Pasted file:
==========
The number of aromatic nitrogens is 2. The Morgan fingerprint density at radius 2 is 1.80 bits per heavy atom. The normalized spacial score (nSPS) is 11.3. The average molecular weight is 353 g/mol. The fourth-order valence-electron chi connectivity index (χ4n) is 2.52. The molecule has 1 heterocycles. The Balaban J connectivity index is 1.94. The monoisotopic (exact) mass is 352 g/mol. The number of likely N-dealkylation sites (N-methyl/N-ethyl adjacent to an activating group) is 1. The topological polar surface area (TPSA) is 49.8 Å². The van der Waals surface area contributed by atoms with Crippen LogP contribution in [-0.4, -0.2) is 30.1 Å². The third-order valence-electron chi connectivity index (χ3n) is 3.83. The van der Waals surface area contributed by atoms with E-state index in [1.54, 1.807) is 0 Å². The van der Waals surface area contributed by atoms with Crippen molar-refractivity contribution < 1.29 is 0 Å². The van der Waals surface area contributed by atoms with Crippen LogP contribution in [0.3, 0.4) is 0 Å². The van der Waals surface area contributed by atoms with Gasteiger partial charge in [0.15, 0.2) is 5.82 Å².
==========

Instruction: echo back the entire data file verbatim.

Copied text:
The number of aromatic nitrogens is 2. The Morgan fingerprint density at radius 2 is 1.80 bits per heavy atom. The normalized spacial score (nSPS) is 11.3. The average molecular weight is 353 g/mol. The fourth-order valence-electron chi connectivity index (χ4n) is 2.52. The molecule has 1 heterocycles. The Balaban J connectivity index is 1.94. The monoisotopic (exact) mass is 352 g/mol. The number of likely N-dealkylation sites (N-methyl/N-ethyl adjacent to an activating group) is 1. The topological polar surface area (TPSA) is 49.8 Å². The van der Waals surface area contributed by atoms with Crippen LogP contribution in [-0.4, -0.2) is 30.1 Å². The third-order valence-electron chi connectivity index (χ3n) is 3.83. The van der Waals surface area contributed by atoms with E-state index in [1.54, 1.807) is 0 Å². The van der Waals surface area contributed by atoms with Crippen molar-refractivity contribution < 1.29 is 0 Å². The van der Waals surface area contributed by atoms with Crippen LogP contribution in [0.3, 0.4) is 0 Å². The van der Waals surface area contributed by atoms with Gasteiger partial charge in [0.15, 0.2) is 5.82 Å².